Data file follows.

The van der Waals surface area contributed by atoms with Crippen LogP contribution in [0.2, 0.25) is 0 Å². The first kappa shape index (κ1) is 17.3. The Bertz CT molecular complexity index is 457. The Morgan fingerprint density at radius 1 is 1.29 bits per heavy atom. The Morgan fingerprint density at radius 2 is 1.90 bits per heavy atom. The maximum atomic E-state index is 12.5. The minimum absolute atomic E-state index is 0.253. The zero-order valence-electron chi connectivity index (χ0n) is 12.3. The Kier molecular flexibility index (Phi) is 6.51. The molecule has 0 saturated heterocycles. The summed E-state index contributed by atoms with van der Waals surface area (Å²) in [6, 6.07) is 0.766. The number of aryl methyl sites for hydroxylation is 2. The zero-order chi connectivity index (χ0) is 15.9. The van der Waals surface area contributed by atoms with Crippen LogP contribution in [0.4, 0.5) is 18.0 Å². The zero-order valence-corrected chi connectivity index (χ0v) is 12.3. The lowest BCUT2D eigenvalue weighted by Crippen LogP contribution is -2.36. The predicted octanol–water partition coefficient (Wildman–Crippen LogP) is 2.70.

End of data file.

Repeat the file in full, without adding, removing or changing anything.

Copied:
The van der Waals surface area contributed by atoms with Crippen LogP contribution in [0.2, 0.25) is 0 Å². The first kappa shape index (κ1) is 17.3. The Bertz CT molecular complexity index is 457. The Morgan fingerprint density at radius 1 is 1.29 bits per heavy atom. The Morgan fingerprint density at radius 2 is 1.90 bits per heavy atom. The maximum atomic E-state index is 12.5. The minimum absolute atomic E-state index is 0.253. The zero-order valence-electron chi connectivity index (χ0n) is 12.3. The Kier molecular flexibility index (Phi) is 6.51. The molecule has 0 saturated heterocycles. The summed E-state index contributed by atoms with van der Waals surface area (Å²) in [6, 6.07) is 0.766. The number of aryl methyl sites for hydroxylation is 2. The zero-order chi connectivity index (χ0) is 15.9. The van der Waals surface area contributed by atoms with Crippen LogP contribution in [0.4, 0.5) is 18.0 Å². The zero-order valence-corrected chi connectivity index (χ0v) is 12.3. The lowest BCUT2D eigenvalue weighted by Crippen LogP contribution is -2.36. The predicted octanol–water partition coefficient (Wildman–Crippen LogP) is 2.70.